Why should I paint or stain my fence?
Any high-quality wooden fence you buy will carry a guarantee against rot and fungal decay. That’s because, prior to your purchase, the wood will have undergone one of two types of protective treatment: dip treatment or pressure treatment.
Dip treated wood will need re-treating annually for the preservative to remain effective. Pressure treated wood, although not for a considerable amount of time, will eventually need re-treating too. There’s no escaping it; at some point or another, all wood needs protecting from rot, insects, wear and tear if it is to remain healthy and main
When was the last time you inspected your garden fence for signs of rot and fungal decay?
Oh, you can’t tell me? Tut-tut, that just won’t do.
Unbeknownst to many, the greatest threat to any innocent run of garden fencing isn’t powerful, gale-force winds - extreme weather of this nature is so unlikely in this country - nor a swift, slat-splitting kick from a hooligan idly destroying every panel within a two-mile radius.
No, the true arch-nemesis of your fence panels and posts is far more banal. Slowly it creeps, until your entire fencing run is consumed, rendering it useless, and your pockets empty. Rot, is the most perilous hazard facing your fence panels and posts.
Imagine being an outcast on a desert island. All you can take are eight songs, a book and a luxury. Now the songs part is easy, the book simple, but the luxury? Hmmm, obviously (obviously!) it’s between a concrete or a wooden post. Now there’s a dilemma.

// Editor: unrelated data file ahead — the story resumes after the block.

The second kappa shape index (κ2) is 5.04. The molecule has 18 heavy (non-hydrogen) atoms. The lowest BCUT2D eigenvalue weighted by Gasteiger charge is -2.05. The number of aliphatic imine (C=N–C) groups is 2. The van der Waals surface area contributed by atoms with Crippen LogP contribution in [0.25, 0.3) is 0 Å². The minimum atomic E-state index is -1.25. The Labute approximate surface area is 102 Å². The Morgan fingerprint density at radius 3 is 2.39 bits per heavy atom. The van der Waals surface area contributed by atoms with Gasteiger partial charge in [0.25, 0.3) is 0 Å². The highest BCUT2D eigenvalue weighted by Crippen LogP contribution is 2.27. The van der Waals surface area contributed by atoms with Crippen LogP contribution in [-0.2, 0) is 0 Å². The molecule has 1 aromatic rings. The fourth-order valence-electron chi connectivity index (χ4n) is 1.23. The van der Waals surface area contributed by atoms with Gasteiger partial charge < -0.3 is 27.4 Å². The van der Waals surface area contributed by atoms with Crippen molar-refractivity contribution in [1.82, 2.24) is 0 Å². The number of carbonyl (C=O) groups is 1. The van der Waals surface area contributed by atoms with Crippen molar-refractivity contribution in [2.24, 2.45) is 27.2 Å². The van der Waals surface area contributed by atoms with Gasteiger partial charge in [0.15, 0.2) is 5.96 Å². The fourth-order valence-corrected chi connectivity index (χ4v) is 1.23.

Concrete will weigh in heavier. A six-foot fence panel requires a heavy frame of concrete and they do need a couple of people to handle, manoeuvre and get in place. And once in place there is absolutely no tweaking or phrases like ‘don’t worry, the screws will bring it all together.’ Once in place that is the place. Forever. Wood, however, is slightly lighter, still heavy mind you, and - as with all posts and fencing - a helper is still a great idea. There is a bit of tweak-room with wood as it is a natural material and will be slightly more forgiving of a millimetre tolerance or two.
This season is set to be a scorcher and the sun's intense rays can take its toll on our decking. Whether through fading, cracking through excessive dry air, or bleaching the original colour, homeowners will need to rethink their decking options this summer. Let's take a look at ways we can all keep our decks in tip top condition and free from the damage the sun takes on it regularly.
Decking maintenance tips
The sun is more than just a life force for us: it's also the means by which mould and algae survive. This is exactly why it's important to clean decking as soon as visible signs of rot begin to appear. It's usually wise to try and do this twice a year (immediately before and immediately following the summer) as it will ensure the wood remains strong and impervious to atmospheric damage.
It's a relatively simple process, too. Homeowners first begin the cleaning process by removing any large amounts of moss or algae by hand or using a s
While many gardeners enjoy taking care of their flowers and other plants, some often do so to the detriment of their lawns. The lawn is sometimes overlooked and not given the same amount of care or concern as a garden. This is a mistake. The lawn is often the backdrop upon which the garden is viewed. After all, most gardens sit within and/or around the larger part of the plot of land, which is the lawn. There are a couple of considerations that should be given to the lawn. The most evident is the general and regular maintenance of the lawn during the spring and summer that will surely improve its health and appearance. The other consideration is the care it should be given during the autumn to prepare the lawn for a healthy spring.
Spring and Summer Lawn Maintenance
Mowing the Lawn
The best outcome for a lawn comes from regular maintenance and cutting. This keeps the lawn thick, tidy, and it deters the growth of weeds. In the spring or the sta